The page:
PermalinkPermalinkPermalinkPermalinkPermalinkFlood Maps are tools to visualize flood information for decision makers and the general public. These maps form the basis for developing flood risk scenarios based on land use, various environmental and climate conditions and including social and economic conditions. Flood maps in their various formats and scales are the basis for the planning and implementation of development alternatives. In addition to the general objective of a flood map, special uses require specific information including maps that depict exposure to floods of various recurrence periods, flood risks, vulnerability and res ...PermalinkFlood forecasting and early warning is carried out to reduce risks in flood prone areas. This tool is tailored for use when decision‐makers need to establish an effective overview of the flood situation, provide timely and accurate early warnings and flood forecasting services to a variety of users. Many countries have already integrated flood forecasting and early warning measures into their local and national emergency planning systems. This tool provides a concise overview of concepts and approaches in flood forecasting and early warning that help flood managers and practitioners to develop ...PermalinkAs floods do not recognize borders, transboundary flood risk management is imperative in shared river basins, involving both Governments – as borders are involved – and their people – as risk is involved. However, transboundary flood management is not easy to implement, as joint monitoring, forecasting and early warning, coordinated risk assessment and joint planning of measures, and appropriate legal and institutional frameworks are all necessary. The tool on transboundary aspects of flood management focuses on common problems, objectives and approaches of flood management in transboundary ba ...PermalinkCoastal flood hazards are diverse (storm surges, tsunamis, tropical storms, seiches etc.) and are highly unpredictable. A profound understanding of these hazards, their mechanisms and potential impacts is therefore indispensable in order to derive an appropriate risk management response.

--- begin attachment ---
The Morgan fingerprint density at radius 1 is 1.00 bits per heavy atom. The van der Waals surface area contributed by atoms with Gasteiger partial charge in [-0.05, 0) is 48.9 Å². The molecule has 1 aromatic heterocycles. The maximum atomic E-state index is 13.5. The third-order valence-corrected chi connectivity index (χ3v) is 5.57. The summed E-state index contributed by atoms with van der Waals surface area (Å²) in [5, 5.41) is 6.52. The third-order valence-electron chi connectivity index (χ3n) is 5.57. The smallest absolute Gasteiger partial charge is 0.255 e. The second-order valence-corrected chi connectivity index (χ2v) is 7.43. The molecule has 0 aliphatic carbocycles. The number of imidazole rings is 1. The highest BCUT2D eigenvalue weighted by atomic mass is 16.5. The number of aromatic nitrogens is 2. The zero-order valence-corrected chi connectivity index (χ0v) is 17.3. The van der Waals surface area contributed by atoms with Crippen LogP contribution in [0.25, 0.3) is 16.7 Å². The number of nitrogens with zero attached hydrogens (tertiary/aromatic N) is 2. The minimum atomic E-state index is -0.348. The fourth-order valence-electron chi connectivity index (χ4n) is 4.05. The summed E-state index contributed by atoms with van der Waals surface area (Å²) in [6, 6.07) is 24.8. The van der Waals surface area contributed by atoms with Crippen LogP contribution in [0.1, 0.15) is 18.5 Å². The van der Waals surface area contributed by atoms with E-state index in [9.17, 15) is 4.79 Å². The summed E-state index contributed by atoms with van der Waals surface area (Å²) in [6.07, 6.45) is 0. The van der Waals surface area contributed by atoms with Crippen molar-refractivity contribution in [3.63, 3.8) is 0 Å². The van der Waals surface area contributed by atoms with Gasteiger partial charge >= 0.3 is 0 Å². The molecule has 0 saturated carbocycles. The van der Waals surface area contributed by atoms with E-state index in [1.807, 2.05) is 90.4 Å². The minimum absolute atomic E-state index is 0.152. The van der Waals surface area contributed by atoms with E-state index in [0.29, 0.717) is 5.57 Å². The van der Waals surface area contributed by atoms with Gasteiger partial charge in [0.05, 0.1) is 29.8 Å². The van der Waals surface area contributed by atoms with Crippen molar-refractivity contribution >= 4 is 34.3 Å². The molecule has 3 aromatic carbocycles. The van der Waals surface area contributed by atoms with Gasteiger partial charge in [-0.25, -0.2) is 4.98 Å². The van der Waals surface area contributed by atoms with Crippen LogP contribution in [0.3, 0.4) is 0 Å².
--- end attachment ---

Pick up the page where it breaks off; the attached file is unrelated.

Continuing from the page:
Such response should be selected from the widest range of measures and policies possible, taking due account of the inherent uncertainties both with respect to the probability of hazard and evolving socioeconomic developments.